It's lurking in the water.
A record amount of debris roughly 10 times the normal volume for this time of year is floating in the Chesapeake Bay and its tributaries after this winter's snowstorms and floods. The refuse, already wreaking havoc in many waterfront communities, threatens to do serious damage as spring arrives.
"It's waiting out there like icebergs," said Robert A. Ellsworth, a Department of Natural Resources administrator who is handling the debris cleanup. "I've never seen it like this."
Mr. Ellsworth worries that this Friday, when the first spring high tide occurs, debris temporarily beached on the shores will hit piers, docks and boats as it is flushed free. And he warns that as the refuse starts to slide just below the surface, it could bend propellers, smash hulls and tip the vessels of spring boaters.
Several Maryland counties already have drained the state's $146,100 cleanup fund, leaving nothing for a handful of waterfront municipalities still seeking state money. Now, Mr. Ellsworth is on a desperate search for $100,000 in government emergency grants, and counties are hiring private contractors for a cleanup job that could cost up to $5,000 a day.
Much of the problem stems from the severe flooding Jan. 20, when a meltdown of the snowfalls the previous week quickly overwhelmed the dam system on the Susquehanna River and unleashed a flotilla of debris including 100-year-old trees, five-story-tall timbers, gnarled tree trunks, viscous masses of sticks and awkward clumps of roots.
The Conowingo Dam, which is supposed to filter debris from the river before it empties into the Chesapeake Bay, instead trapped close to none of it. The result: a parade of junk down the river.
In Rock Hall, a resident reported seeing a dock sail by with boat and barbecue still attached. Dam officials said an entire summer cottage lifted off the banks of the Susquehanna and splintered its way toward the bay. Even a bowling ball floated downstream, bobbing atop the water on a pile of sticks.
The cleanup won't be easy. Though most of the debris could be burned, it's tough to collect as shifting winds and changing tides send it ping-ponging across the bay.
Tired of waiting for the logs to float ashore, some people are actually going fishing for them. About eight Baltimore County workers dubbing themselves the "River Crew" recently began snagging logs with pitchforks and hauling them to shore on rickity county-owned boats. In the past couple of weeks, they have collected enough debris to fill more than a dozen dump trucks.
But even these log-dragging professionals might be stumped by John Moses' problem.
When the debris first started gliding down the Chesapeake, Mr. Moses thought it looked majestic. But a couple of weeks ago a 35-foot-tall tree smashed into his pier near Annapolis, taking out several pilings and causing at least $4,000 in damage. The scene quickly lost its charm.
"It came floating down the Bay like a monster," said Mr. Moses, 56, whose pier is partially crumpled outside his home at Arundel on the Bay. "Once you saw it moving in, there was nothing you could do to stop it."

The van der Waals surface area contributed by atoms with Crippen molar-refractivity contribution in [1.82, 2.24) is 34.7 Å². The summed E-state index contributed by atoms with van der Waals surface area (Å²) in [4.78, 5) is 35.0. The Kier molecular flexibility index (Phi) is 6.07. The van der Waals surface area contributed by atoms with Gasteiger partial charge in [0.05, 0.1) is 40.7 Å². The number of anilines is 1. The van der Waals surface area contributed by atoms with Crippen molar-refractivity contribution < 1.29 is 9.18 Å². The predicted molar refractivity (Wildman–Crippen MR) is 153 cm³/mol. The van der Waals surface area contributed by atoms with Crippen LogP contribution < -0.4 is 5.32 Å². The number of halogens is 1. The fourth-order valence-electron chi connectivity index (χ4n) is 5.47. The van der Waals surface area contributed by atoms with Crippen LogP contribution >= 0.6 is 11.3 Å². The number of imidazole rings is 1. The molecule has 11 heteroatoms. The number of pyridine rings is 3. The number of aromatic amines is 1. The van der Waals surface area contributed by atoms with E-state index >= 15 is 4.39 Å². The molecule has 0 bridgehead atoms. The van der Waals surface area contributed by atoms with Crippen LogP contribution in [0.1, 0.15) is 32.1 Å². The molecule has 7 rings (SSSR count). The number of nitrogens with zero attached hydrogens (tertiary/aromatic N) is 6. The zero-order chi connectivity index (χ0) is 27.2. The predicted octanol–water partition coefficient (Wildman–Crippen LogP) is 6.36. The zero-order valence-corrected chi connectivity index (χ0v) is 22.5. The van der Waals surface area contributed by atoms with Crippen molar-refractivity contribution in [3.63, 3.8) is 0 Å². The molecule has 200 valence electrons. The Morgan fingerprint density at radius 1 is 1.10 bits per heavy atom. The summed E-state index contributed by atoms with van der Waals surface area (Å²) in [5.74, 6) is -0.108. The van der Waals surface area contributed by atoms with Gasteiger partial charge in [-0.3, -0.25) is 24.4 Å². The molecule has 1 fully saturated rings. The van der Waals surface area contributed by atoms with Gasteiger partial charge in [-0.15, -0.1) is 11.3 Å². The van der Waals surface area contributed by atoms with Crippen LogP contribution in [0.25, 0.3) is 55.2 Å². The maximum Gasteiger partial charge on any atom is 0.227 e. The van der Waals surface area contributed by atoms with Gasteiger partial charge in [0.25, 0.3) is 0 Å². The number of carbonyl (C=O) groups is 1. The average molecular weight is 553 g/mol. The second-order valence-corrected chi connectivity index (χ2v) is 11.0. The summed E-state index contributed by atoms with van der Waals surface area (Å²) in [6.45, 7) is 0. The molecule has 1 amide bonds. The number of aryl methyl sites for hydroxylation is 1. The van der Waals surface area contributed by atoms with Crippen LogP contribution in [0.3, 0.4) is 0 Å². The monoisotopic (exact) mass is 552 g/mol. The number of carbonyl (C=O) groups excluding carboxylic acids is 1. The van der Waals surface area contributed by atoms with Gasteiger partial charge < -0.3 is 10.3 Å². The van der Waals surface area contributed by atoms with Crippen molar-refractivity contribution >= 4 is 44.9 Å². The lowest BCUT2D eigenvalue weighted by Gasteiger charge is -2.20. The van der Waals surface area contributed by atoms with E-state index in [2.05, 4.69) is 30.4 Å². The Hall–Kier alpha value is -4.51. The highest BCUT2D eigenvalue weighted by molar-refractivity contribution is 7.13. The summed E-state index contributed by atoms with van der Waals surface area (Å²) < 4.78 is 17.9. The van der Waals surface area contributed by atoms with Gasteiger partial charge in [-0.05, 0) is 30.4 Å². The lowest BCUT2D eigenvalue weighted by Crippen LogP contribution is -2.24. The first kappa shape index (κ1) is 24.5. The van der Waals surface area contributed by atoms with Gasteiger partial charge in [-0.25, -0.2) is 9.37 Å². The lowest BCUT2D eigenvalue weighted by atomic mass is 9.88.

To make matters worse, the tree probably isn't even from Maryland. Like more than 90 percent of the debris, this one probably comes from Pennsylvania or New York, where floods on the Susquehanna dislodged refuse that had been trapped for more than a decade.
For now, the offending arbor is lashed to the shore with several feet of rope and an anchor in the kudzu. Mr. Moses is praying it doesn't break free but if it does, he hopes the wind is blowing in someone else's direction.
Some residents worry they'll never be debris-free. Indeed, refuse is still resurfacing from the last big flood in 1972, when Hurricane Agnes hit the East Coast.
Appeal for federal aid
Art Willis, who owns the Sailing Emporium in Rock Hall, spent an entire day on the phone last week urging county commissioners and his U.S. congressman to declare Kent County a disaster area. He thinks the region needs extra federal dollars to handle the volume of logs that is virtually damming up some inlets and jetties.
Even if the county gets help, Mr. Willis is wary.
"It's going to be a very, very treacherous time for a while," said Mr. Willis, 46, who can't remember a time when there was more refuse in the bay.
To protect himself on Dancing Angel, his 41-foot sailboat, he has ruled out night cruises and plans to station a look-out on the bow. And he's not planning to go sailing anytime soon.
After a long winter, however, others are racing toward the water.
Leading the pack is Debra Wagner, who spent the last several months lifting weights so that she could compete in water skiing competitions this summer. Although she will survey the South River before she makes practice jumps off a floating ramp, she isn't afraid to ski in her first trial run today.
"It won't stop me," said Ms. Wagner, 38, who can do one-handed tricks while whipping through the water. "If I didn't go out, I don't know what I'd do with myself."
Others won't let anxieties about floating junk ruin their spring. Bill Grape, who has clocked 74 mph on his personal watercraft, predicts most of the refuse will wash out to sea in the coming weeks.
"I don't think the debris thing's a big deal, honestly," said Mr. Grape, a Baltimore County paramedic. "I wouldn't go slow just because you fear there's something floating in the water."
Opinions may differ, but there is one place where everyone agrees soggy dreck is a good thing.
At Miller's Island Propeller in Baltimore, where a new blade can cost anywhere from $45 and $1,500, a chance meeting between a hull and a log means money.
Owner Jack Wheeler is looking forward to a good year. "We're going to keep our fingers crossed," he said, "and hope everybody hits something in the bay."
Pub Date: 3/17/96